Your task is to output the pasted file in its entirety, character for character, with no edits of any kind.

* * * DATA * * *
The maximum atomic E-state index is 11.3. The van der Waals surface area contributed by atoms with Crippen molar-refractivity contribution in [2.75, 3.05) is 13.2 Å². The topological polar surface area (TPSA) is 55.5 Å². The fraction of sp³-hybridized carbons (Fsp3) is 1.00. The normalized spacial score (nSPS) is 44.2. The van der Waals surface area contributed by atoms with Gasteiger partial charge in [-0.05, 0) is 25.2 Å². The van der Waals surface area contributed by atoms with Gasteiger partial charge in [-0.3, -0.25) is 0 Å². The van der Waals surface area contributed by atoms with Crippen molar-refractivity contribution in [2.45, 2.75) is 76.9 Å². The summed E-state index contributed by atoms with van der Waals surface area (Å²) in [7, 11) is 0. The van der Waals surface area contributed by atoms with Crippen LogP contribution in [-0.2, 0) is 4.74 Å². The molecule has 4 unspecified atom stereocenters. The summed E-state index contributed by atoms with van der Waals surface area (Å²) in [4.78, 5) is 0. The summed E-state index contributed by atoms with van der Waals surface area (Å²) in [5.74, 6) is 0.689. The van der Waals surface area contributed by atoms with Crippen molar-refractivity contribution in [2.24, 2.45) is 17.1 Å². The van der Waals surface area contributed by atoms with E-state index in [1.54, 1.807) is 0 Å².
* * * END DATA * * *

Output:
The maximum atomic E-state index is 11.3. The van der Waals surface area contributed by atoms with Crippen molar-refractivity contribution in [2.75, 3.05) is 13.2 Å². The topological polar surface area (TPSA) is 55.5 Å². The fraction of sp³-hybridized carbons (Fsp3) is 1.00. The normalized spacial score (nSPS) is 44.2. The van der Waals surface area contributed by atoms with Gasteiger partial charge in [-0.05, 0) is 25.2 Å². The van der Waals surface area contributed by atoms with Gasteiger partial charge in [-0.3, -0.25) is 0 Å². The van der Waals surface area contributed by atoms with Crippen molar-refractivity contribution in [2.45, 2.75) is 76.9 Å². The summed E-state index contributed by atoms with van der Waals surface area (Å²) in [7, 11) is 0. The van der Waals surface area contributed by atoms with Crippen LogP contribution in [-0.2, 0) is 4.74 Å². The molecule has 4 unspecified atom stereocenters. The summed E-state index contributed by atoms with van der Waals surface area (Å²) in [4.78, 5) is 0. The summed E-state index contributed by atoms with van der Waals surface area (Å²) in [5.74, 6) is 0.689. The van der Waals surface area contributed by atoms with Crippen molar-refractivity contribution in [2.24, 2.45) is 17.1 Å². The van der Waals surface area contributed by atoms with E-state index in [1.54, 1.807) is 0 Å².